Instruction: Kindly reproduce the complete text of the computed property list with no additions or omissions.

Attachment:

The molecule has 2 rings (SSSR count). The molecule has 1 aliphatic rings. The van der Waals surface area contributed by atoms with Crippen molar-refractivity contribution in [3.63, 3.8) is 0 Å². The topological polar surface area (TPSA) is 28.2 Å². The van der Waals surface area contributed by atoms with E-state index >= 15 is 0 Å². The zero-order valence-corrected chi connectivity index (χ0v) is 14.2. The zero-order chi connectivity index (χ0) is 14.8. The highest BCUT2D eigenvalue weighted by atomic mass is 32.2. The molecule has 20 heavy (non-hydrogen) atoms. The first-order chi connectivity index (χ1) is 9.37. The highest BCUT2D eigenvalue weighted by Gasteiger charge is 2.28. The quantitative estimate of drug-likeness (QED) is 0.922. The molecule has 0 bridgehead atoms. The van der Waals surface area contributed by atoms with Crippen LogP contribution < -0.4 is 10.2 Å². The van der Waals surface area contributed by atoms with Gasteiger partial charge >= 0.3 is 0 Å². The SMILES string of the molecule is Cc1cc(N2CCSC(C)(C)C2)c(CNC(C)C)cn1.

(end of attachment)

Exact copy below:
The molecule has 2 rings (SSSR count). The molecule has 1 aliphatic rings. The van der Waals surface area contributed by atoms with Crippen molar-refractivity contribution in [3.63, 3.8) is 0 Å². The topological polar surface area (TPSA) is 28.2 Å². The van der Waals surface area contributed by atoms with E-state index >= 15 is 0 Å². The zero-order valence-corrected chi connectivity index (χ0v) is 14.2. The zero-order chi connectivity index (χ0) is 14.8. The highest BCUT2D eigenvalue weighted by atomic mass is 32.2. The molecule has 20 heavy (non-hydrogen) atoms. The first-order chi connectivity index (χ1) is 9.37. The highest BCUT2D eigenvalue weighted by Gasteiger charge is 2.28. The quantitative estimate of drug-likeness (QED) is 0.922. The molecule has 0 bridgehead atoms. The van der Waals surface area contributed by atoms with Crippen LogP contribution < -0.4 is 10.2 Å². The van der Waals surface area contributed by atoms with Gasteiger partial charge >= 0.3 is 0 Å². The SMILES string of the molecule is Cc1cc(N2CCSC(C)(C)C2)c(CNC(C)C)cn1.